Millions of Americans at risk of being washed away — Congress says, “Huh, Wha?”

Tyrrell County sits just inland from North Carolina’s Outer Banks barrier islands. With 3,600 people living and farming along 400 square miles, it’s an ecologically rich enclave. It also ranks No. 1 among 319 U.S. coastal counties facing long-term risk from rising seas. By 2100, according to a new study, 94 percent of Tyrrell’s future population may be at risk from encroaching seawater.

The swelling ocean may threaten the homes of up to 13.1 million coast-dwelling Americans by the end of this century, according to the study published today in the journal Nature Climate Change. Led by Mathew Hauer, a doctoral candidate at the University of Georgia, the research is novel because it combines population projections with sea-level rise projections.

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This map shows coastal counties at risk from sea-level rise by 2100

Tyrrell County leads the country only by percentage of its population at risk. The largest absolute numbers of people at risk are in Miami-Dade and Broward counties in Florida. These two areas would make up 25 percent of all people impacted nationally—or more than 3.5 million—if waters rise by 6 feet, which is the most extreme scenario the study’s authors anticipated. That threat has made the southern Florida climate story the center of much attention in recent years. More than 100,000 people could be displaced in each of 31 counties in the 6-foot rise scenario.

But it’s in Tyrrell, and neighboring Hyde and Dare counties, where you can squint and see the future of the American climate change debate, which may turn on questions of economic influence as much as environmental risk…

Dare County, just east of Tyrrell, includes the thin barrier islands of the Outer Banks. Duck is a small town in its north. Officially, just 369 people live there, but a couple thousand more dwell there as nonresidents, said Chris Layton, the town manager. In the summer tourist season, Duck’s population swells past 25,000.

Erosion has become such a serious issue that Duck and two other towns have banded together to replenish the beaches with sand, without state or federal funding. The project is expected to last five years, when another treatment might be needed. That raises a central question for the local economy’s future. How long can these towns rebuild their beaches in the face of rising seas? What if every five years isn’t enough, and the beaches need renourishment every year? “At some point it’s not affordable anymore,” Layton said. Adapting to change will be instrumental where change can’t be pushed away. Thus far, the movement to refresh the beaches is driven by concerned citizens, he said. And there’s still plenty of work to be done on the western side of town, which faces Currituck Sound.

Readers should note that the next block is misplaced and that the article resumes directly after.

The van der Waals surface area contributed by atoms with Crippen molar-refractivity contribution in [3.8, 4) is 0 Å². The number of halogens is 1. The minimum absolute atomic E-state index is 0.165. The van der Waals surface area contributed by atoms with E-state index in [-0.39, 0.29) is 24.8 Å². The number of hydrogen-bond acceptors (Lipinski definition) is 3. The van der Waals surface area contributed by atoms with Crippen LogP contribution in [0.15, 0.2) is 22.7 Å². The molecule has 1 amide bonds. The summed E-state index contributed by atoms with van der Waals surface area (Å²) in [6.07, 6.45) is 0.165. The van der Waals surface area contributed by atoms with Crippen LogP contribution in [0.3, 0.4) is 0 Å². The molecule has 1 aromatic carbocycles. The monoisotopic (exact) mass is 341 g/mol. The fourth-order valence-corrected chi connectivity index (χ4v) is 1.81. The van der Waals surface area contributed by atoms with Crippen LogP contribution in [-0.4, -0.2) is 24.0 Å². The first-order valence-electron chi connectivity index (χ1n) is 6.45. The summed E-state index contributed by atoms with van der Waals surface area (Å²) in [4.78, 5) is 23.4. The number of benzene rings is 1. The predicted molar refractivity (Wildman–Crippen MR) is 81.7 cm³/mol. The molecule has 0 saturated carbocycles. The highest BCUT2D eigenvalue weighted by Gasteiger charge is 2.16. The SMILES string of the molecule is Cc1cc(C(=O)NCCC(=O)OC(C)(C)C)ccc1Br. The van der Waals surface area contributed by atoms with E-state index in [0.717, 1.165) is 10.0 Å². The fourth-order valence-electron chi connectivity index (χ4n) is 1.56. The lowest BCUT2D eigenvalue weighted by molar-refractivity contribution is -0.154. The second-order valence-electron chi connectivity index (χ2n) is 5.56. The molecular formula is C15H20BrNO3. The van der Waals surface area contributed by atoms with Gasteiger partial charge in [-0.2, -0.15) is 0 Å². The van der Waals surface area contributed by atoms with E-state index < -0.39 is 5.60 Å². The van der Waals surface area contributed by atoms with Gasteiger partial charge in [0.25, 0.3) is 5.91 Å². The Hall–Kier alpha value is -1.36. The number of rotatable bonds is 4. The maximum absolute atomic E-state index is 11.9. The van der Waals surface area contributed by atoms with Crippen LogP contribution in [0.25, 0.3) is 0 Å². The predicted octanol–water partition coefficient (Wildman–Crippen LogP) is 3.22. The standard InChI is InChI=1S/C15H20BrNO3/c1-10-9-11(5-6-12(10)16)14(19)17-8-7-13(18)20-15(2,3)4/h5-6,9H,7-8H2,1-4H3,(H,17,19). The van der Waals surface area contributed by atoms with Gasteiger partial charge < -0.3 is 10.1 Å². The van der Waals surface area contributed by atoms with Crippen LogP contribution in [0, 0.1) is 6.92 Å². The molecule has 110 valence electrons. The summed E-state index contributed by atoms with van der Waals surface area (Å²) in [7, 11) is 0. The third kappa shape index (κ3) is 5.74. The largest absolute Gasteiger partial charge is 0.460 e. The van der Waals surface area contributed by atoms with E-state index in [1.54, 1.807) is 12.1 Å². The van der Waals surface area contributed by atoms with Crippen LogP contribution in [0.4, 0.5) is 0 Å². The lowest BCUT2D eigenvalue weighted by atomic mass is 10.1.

Some residents may not see the threat of change the same way their local governments do…Layton, the Duck town manager, knows the data…“I don’t think we have a lot of climate deniers in Duck,” he said. “We’re not trying to scare people. We’re just trying to tell people, this is what we know, and this is how we’re trying to approach it.”

Americans don’t exactly lead the pack in political decisions based on enlightened self-interest. They’ll gladly march off a cliff, biblical lemmings following some tub-thumping preacher. Or march off to war, waving obedient flags, “defending” their neighborhood by killing some darker folks thousands of miles away.

I think it will take a fair amount of seawater washing away the petunias in the front yard before Americans get around to standing up on their hind legs and hollering at the Do-Nothing crowd in Congress.

Pope tried to stop Rolling Stones from playing in Cuba on Good Friday


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The Pope tried to halt the historic Rolling Stones gig in Cuba…

He wanted them to avoid Good Friday but the band still played the Communist state’s first open-air rock concert by a western band.

Mick Jagger declared it “a great historic moment” . And he added: “Time changes everything. We are really pleased to be here.”

The Vatican had asked them not to play on Good Friday, even suggesting they start at midnight to avoid the holy day.

But the rockers vowed not to let down the 500,000 fans expected at the free outdoor gig in the capital Havana…

Much as they didn’t want to upset the Pope, they had a contract to play and were going to honour it…

A second source said the Stones respectfully replied to the Vatican, saying other global music events were being held on Good Friday.

Pope Francis hosted talks between US and Cuban officials last year, paving the way for Barack Obama this week to become the first serving US leader in 88 years to visit the Caribbean island.

It wasn’t just Good Friday in Havana. It was the Best Friday.